How many use bottles?

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trustyrusty

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Hi Guys

Just wondering how many use bottles v kegs.

Or do you use both 50/50?

thanks
 

philrob

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Bottling for 14 years, and keep doing it. Everything gets bottled into Coopers longnecks only.
 

Coalface

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I usually ferment about 25L, generally lose a couple of litres to the yeast cake. I ferment and transfer under pressure: 19L in to the keg and the rest into PET bottles. For the bottles I purge them with CO2 using a carb cap as a lid which not only allows for counterpressure filling but also force carbing in the bottle. easy.
 

Nullnvoid

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I just bottle beers that I age.

Rest goes into kegs. Although with the amount I am drinking, I guess I am just large bottling everything as it's all getting aged.
 

YAPN

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PET bottles only. Might go glass for aged beers. Kegging only makes sense when large amounts are required.
 

akx

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50/50.
I enjoy bottling and bringing bottles. Kegs are convenient and have a "cool" factor. I don't think one is easier or better.
 

mje1980

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I generally don’t keg Belgians like saison, even 4%ers go into champagne bottles. I have about 40. And about 40 normal longnecks for beers I want to age but don’t need the High carbonation I like for saison
 

An Ankoù

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I bottle everything. Mostly 75 cl Belgian beer bottles which require a swing top or a cork, otherwise 33 cl Duvel "stubbies". Brought a few crates with English pints over with me and have got a dozen of the really old swing-top 1½ litre Grolsch bottles. It means I can pull anything off the shelf as and when I fancy it.
 

Klosey

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I brew 46 litres at a time and find kegging into a 50 litre commercial keg far easier. However I bottle 3 bottles per brew and put them aside to age and can then take them to a barbecue if needed.
 

akx

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I bottled for years, recently started kegging. Kegging is way easier.
Kegging is easier taking beer from your fermenter into the keg. Kegging is harder when, your gas bottle is empty, or there's a gas leak, or your pour is foamy, or you want to serve different beers at different carb levels. My bottles are stored clean, so it takes me an hour or two to bottle a 20l batch and then requires no extra effort aside from popping them in the fridge. Some people find bottling tedious but I enjoy it.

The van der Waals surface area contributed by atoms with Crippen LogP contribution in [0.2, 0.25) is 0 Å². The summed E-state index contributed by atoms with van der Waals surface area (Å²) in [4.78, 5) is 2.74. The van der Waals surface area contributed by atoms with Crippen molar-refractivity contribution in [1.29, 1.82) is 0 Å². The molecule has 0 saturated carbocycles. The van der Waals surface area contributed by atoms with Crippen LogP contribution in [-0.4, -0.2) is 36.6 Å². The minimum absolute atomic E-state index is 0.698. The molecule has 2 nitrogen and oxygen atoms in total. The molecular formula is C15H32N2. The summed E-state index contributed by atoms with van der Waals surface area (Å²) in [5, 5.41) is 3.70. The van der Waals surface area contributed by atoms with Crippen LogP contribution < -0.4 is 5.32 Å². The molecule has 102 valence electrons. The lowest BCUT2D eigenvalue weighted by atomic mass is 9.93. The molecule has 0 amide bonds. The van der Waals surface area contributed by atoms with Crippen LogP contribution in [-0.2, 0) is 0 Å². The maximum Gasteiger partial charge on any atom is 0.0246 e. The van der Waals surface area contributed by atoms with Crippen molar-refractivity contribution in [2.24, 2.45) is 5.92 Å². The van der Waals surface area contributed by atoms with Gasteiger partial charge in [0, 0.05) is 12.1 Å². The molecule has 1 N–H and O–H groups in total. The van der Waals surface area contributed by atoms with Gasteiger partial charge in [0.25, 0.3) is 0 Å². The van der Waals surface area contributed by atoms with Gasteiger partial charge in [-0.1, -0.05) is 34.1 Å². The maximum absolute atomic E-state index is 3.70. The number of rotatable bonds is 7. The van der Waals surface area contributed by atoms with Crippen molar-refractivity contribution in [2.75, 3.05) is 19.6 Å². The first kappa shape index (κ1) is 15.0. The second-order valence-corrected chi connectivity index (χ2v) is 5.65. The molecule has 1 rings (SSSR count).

Paddy Melon

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I've been bottling for 3 years now and enjoy the process on bottling day I do about 25 litres and have it all done in 3 hours. That includes set up, sanitising, bottling, and cleanup of all equipment and fermenter. my bottles are always stored clean and covered so a quick sanitise and away I go. I find bottling has a reduced consumption effect on me. Having it kegged would be too tempting for me to poor a quick one each time I pass the beer tap.
 

BrewLizard

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100% kegged for beers for me. Occasionally pull a bottle off the keg to give away.

I don't miss the forever-state-of-mess that bottling brings, but I did enjoy the process of learning how to pseudo bulk prime and TIG welding my own aluminium bottling tree.

NB: I only ever bottled back when I did 5 L batches (I do 9.5 L now). Can't imagine how you guys do it with 19-23 L batches.
 

Feldon

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In descending order of preference (usage depends on the empties available):

2L growlers
1.5L Grolsch swing top bottles
.750ml swing tops
.750ml Coopers long necks
.750 Coopers PET bottles

(always use at least one PET bottle so I can squeeze it to see how bottle fermentation and carbonation is coming along)
 

Bentnose

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I started out bottling, moved on to kegging, drank a lot more, gave up for a while and sold all my keg related equipment and have been bottling 20L-25L batches for the last 10 years or so. I enjoyed kegging more but with bottling, you just have to get it done and then its over and you have plenty of beer to drink again.
 

tubbsy

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I bottle only because I just started out and am doing it on the cheap. But even with spare cash, I would still bottle at least half as my kegerator would need to be in my shed, which is away from the house. No way I'm walking out to the shed each time I want a beer. With bottles I can grab a couple and bring in the house.
 

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